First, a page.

3) Taphonomy... speaking of special pleading... The paper attacks previous authors for ignoring the roll of taphonomy, and then...completely ignores the taphonomy of their specimens! For example, they repeatedly refer to the possible roll of wind and water "erosion" to play a roll in breaking down connective tissue into the appearance of insulatory structures, but don't even make a passing mention of the actual depositional environment of these specimens. Since current consensus is they are from low-energy fine-grained shallow lakebed sediments there is no evidence of significant water currents (it would take a lot to break down collagen) and wind seems unlikely underwater, to say the least.

4) They also show a photograph (Fig 4) of the tail of NIGP 127587. Despite claims in the paper, the photograph shows a dorsally located layer (apparently) consisting of dino-fuzz style insulatory structures, and a ventral layer of rigorously parallel non-epidermal fibers that are clearly not dino-fuzz (the taphonomy does not distinguish between collagen/elastin/muscle fiber hypotheses in this specimen like it does in IVPP P12415). Unless it is a trick of the lighting, the photograph seems to indicate the epidermal/insulatory layer is preserved on a more superficial layer of rock than the collagen/muscles fibers are. Worse yet, the proto-fuzz type fibers clearly extend down most of the way past the tail, indicating it is not a midline stucture.

5) Finally, the tone of the paper is inexcusible (to me). Even ignoring the hypocrasy of chastizing previous studies for failure to consider taphonomy and do proper comparative work...while ignoring taphonomy (if not outright contradicting it) and failing to do detailed compartive work, the intro and conclusion is rife with phrases urging us to avoid "recourse to arbitrary conjectures on feather origins" (discussion section) that "strengthened the resolve of many palaeontologists that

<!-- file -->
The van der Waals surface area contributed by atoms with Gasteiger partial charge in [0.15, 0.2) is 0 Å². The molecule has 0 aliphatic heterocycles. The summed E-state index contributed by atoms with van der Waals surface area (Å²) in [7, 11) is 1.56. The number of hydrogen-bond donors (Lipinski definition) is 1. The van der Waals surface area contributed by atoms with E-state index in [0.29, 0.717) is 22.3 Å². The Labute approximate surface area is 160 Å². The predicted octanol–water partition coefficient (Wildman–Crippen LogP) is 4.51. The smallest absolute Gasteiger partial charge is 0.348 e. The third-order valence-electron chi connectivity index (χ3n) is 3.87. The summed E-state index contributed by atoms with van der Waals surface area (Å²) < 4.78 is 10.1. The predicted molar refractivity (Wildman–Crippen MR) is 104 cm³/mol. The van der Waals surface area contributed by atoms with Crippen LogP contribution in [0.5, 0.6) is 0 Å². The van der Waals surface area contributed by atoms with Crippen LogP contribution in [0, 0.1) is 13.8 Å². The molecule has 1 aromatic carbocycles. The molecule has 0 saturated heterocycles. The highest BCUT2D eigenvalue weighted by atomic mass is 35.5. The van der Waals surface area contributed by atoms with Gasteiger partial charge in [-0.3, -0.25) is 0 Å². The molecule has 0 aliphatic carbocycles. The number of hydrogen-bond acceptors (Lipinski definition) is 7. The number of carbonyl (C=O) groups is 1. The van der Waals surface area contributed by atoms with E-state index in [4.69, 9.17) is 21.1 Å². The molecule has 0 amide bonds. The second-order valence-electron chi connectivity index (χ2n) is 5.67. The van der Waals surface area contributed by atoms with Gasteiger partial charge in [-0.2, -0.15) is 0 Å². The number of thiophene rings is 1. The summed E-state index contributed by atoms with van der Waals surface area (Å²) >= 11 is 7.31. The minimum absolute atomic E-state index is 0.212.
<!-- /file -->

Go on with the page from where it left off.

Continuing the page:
birds are direct descendents of theropod dinosaurs." (introduction) This type of pejorative wording is distasteful enough on cable news shows; it has no place in scientific publications (well, perhaps in an editorial).

In summary, the paper spends a lot of time accusing other studies of the same flaws it commits. The paper fails to make a good case that the fibers of IVPP V12415 are collagenous (especially the cervical tissues) or epidermal in nature. It fails to link the fibers in IVPP V12415 to the proposed proto-feathers of the type specimen, and in fact presents a photograph that appears to contradict the idea. They fail to provide a plausible mechanism that would decompose collagenous tissue into the appearance of insulatory strucutres, and the mechanisms they do postulate directly contradict the actual taphonomy of the specimens.

Hopefully this paper will be the stimulus for further research into the nature of the fibers preserved in Sinosauropteryx, feathered dinosaurs, mammals, etc. from Liaoning. In the meantime, let's all strive to write more papers taht are more responsible than this one, regardless of conclusions.

Scott Hartman
Science Director
Wyoming Dinosaur Center
110 Carter Ranch Rd.
Thermopolis, WY 82443
(800) 455-3466 ext. 230
Cell: (307) 921-8333